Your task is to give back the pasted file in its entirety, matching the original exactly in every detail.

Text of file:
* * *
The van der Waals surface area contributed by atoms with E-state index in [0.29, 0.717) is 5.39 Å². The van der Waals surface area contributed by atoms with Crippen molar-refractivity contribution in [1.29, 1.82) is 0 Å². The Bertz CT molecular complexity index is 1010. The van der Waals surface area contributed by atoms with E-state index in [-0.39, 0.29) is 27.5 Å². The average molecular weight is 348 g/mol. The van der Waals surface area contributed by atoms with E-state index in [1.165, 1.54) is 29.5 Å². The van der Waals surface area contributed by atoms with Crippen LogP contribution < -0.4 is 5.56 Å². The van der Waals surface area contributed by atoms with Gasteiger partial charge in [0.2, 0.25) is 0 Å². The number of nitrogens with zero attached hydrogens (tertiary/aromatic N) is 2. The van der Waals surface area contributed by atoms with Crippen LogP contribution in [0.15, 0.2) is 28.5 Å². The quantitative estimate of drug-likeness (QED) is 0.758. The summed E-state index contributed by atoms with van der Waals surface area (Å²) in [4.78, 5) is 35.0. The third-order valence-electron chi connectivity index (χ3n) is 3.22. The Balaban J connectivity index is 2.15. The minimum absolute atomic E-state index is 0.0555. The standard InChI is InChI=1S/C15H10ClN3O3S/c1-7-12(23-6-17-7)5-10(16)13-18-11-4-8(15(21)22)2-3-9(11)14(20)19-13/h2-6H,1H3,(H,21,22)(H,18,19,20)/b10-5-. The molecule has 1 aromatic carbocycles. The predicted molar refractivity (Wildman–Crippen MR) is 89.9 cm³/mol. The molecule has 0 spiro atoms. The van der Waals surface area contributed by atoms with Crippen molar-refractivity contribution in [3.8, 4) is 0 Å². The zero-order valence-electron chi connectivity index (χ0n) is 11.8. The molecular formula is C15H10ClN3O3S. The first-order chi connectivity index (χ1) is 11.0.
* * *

The van der Waals surface area contributed by atoms with E-state index in [0.29, 0.717) is 5.39 Å². The van der Waals surface area contributed by atoms with Crippen molar-refractivity contribution in [1.29, 1.82) is 0 Å². The Bertz CT molecular complexity index is 1010. The van der Waals surface area contributed by atoms with E-state index in [-0.39, 0.29) is 27.5 Å². The average molecular weight is 348 g/mol. The van der Waals surface area contributed by atoms with E-state index in [1.165, 1.54) is 29.5 Å². The van der Waals surface area contributed by atoms with Crippen LogP contribution < -0.4 is 5.56 Å². The van der Waals surface area contributed by atoms with Gasteiger partial charge in [0.2, 0.25) is 0 Å². The number of nitrogens with zero attached hydrogens (tertiary/aromatic N) is 2. The van der Waals surface area contributed by atoms with Crippen LogP contribution in [0.15, 0.2) is 28.5 Å². The quantitative estimate of drug-likeness (QED) is 0.758. The summed E-state index contributed by atoms with van der Waals surface area (Å²) in [4.78, 5) is 35.0. The third-order valence-electron chi connectivity index (χ3n) is 3.22. The Balaban J connectivity index is 2.15. The minimum absolute atomic E-state index is 0.0555. The standard InChI is InChI=1S/C15H10ClN3O3S/c1-7-12(23-6-17-7)5-10(16)13-18-11-4-8(15(21)22)2-3-9(11)14(20)19-13/h2-6H,1H3,(H,21,22)(H,18,19,20)/b10-5-. The molecule has 1 aromatic carbocycles. The predicted molar refractivity (Wildman–Crippen MR) is 89.9 cm³/mol. The molecule has 0 spiro atoms. The van der Waals surface area contributed by atoms with Crippen molar-refractivity contribution in [3.8, 4) is 0 Å². The zero-order valence-electron chi connectivity index (χ0n) is 11.8. The molecular formula is C15H10ClN3O3S. The first-order chi connectivity index (χ1) is 11.0.